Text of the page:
• Tip #9: You should use Ctrl-J instead of Ctrl-Space... J recalculates the autocomplete, plus I kept running into issues with space actually inserting space in some places. Ctrl-J will give you intellisense even if you've typed after the . which is nice.

  • Get coding window in full screen: Alt+shift+enter

    Great for when you're just coding away, no need for solution explorer, error window and whatnot.

  • I use Ctrl+M, O a lot - it collapses all methods so that I can get a high level view of the class.

  • Nice post.
    Really useful

  • Apparently there are several ways to make auto-completion appear. In addition to Ctrl+Space and Ctrl+J, you can use Alt+Right Arrow. FYI Ctrl+Space is sometimes used as a shortcut key to switch input languages, as is the case on my system.

  • Hold Alt+Shift and select any portion of your code using mouse. That is really helpful sometimes...

  • I agree, I'm pained watching anyone code without Resharper. This whole post pains me thinking about life before it. I don't work there, just trying to spread the love.

  • My keyboard and my hands are thankful of this awesome post!

  • Hi Stephen,

    My team and I have really enjoyed reading this and thought this is very useful for every developer. I'd like to ask for your permission to republish your article in our publications. We're a online tech publishing community aim to serve the information needs of software developers, architects and designers.

    Please shoot me an email at

    Many Thanks! Also, planning to attend PDC 2008? Check us out at booth 1201!

  • very useful tips. thx for sharing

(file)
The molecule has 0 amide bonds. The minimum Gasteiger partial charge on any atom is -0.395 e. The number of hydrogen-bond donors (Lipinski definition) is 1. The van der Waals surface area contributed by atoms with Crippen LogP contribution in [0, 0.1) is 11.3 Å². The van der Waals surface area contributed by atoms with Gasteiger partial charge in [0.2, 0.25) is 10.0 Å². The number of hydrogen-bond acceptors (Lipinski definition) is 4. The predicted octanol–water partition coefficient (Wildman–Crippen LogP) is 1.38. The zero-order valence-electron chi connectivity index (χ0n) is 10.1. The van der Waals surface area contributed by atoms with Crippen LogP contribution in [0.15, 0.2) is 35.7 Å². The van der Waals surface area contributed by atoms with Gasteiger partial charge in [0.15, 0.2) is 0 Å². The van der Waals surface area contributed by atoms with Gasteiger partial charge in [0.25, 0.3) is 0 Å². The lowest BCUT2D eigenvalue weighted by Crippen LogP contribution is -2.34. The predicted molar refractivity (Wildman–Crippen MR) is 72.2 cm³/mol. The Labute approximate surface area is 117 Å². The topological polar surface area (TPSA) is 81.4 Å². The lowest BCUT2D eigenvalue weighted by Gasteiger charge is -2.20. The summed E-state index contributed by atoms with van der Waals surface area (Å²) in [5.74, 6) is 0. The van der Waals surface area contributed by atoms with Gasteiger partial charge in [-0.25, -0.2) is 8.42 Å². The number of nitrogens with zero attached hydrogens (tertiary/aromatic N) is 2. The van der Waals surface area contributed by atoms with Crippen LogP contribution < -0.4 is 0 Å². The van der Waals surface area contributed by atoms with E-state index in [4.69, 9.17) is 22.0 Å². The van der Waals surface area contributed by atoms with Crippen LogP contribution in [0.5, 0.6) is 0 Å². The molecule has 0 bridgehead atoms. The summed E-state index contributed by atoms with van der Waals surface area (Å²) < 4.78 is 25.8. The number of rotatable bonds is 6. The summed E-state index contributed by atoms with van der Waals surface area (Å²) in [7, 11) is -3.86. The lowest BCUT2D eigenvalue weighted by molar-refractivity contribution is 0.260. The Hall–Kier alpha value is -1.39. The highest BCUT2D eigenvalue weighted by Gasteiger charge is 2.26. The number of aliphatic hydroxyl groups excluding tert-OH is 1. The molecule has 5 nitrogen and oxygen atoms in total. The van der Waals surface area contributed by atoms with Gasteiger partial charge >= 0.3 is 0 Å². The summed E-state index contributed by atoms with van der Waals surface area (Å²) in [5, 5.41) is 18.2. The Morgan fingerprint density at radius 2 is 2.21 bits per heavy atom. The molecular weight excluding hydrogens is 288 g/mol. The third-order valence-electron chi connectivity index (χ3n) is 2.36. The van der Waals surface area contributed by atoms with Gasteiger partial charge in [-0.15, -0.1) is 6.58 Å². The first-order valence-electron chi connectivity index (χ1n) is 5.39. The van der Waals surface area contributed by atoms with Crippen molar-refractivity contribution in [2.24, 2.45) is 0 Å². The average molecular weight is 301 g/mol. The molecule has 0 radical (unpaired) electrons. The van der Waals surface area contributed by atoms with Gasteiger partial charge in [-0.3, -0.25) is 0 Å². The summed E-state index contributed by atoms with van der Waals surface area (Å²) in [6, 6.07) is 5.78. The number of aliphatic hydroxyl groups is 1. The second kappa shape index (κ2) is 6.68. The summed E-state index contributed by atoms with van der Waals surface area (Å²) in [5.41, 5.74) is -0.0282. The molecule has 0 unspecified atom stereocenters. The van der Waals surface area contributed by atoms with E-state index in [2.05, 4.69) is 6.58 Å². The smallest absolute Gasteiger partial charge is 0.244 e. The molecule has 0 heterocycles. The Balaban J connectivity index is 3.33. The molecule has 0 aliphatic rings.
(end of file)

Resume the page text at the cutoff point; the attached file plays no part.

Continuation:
• Hi, does some body knows the visual studio tip that moves a selected block of code from up to down or down to up. It's very easy to do with the mouse. You select the block of code and keep the right mouse button clicked over the block of code selected and then drag the text to where you want.

  • When intellisense is in the way of some code you want to see, hold Ctrl to make it transparent.

    When lines get very long, swith to full screen with Alt+Shift+Enter. The same for switching back.

  • As tip #2 and #4 don't seem to work in VB, does anyone know if there are other ways to get this functionality in VB?

  • You can insert any snippet using key combination CTL - K, X.
    It will open snipped insertion window. Select the snippet and hit insert. You can also get some very good and handy code snippets from MSDN

    You can also create your own snippets using Open source snippet designer

    Thanks and Regards,
    Mahin Gupta


  • My fav is highlight some text then ctrl + f3 to search down and ctrl + shift + f3 to search up. no need for search dialogue

  • What worked 4 "prop" also works 4 "try".

    try "try + TAB + TAB" and u'll get a try-catch block.

  • Keith's trick is nice ...

    Here's what i first didn't notice.
    Once defined the keyword with "CTRL+F3" / "CTRL+SHIFT+F3" u simply can use "F3" / "SHIFT+F3" to search down/up.

  • DPack is excellent free plug-in (use keys to navigate/open any file and to navigate to any method in current file among others).

  • I have all of the checkboxes for statement completion unchecked for both All Languages and for C#. Why do I still get a statement completion dropdown after I type the override keyword and start typing the next word? I really can't stand statemnent completion, please help me turn off this feature.

  • Tip #8 (drag and drop) doesn't work for me if I'm running Visual Studio as Administrator on Vista. However, it works fine if I start Visual Studio normally. Is this a bug or a "security feature" since Explorer is not running as Administrator?

  • Regarding Tip #1, just found an enhancement - if you want to copy a procedure, minimize it with the outline plus sign and then press Ctrl+C

  • I read your book Asp.Net unleashed and was very impressed with the book.

    I am sure these new tricks will help me in becoming a more efficient coder.


Comments have been disabled for this content.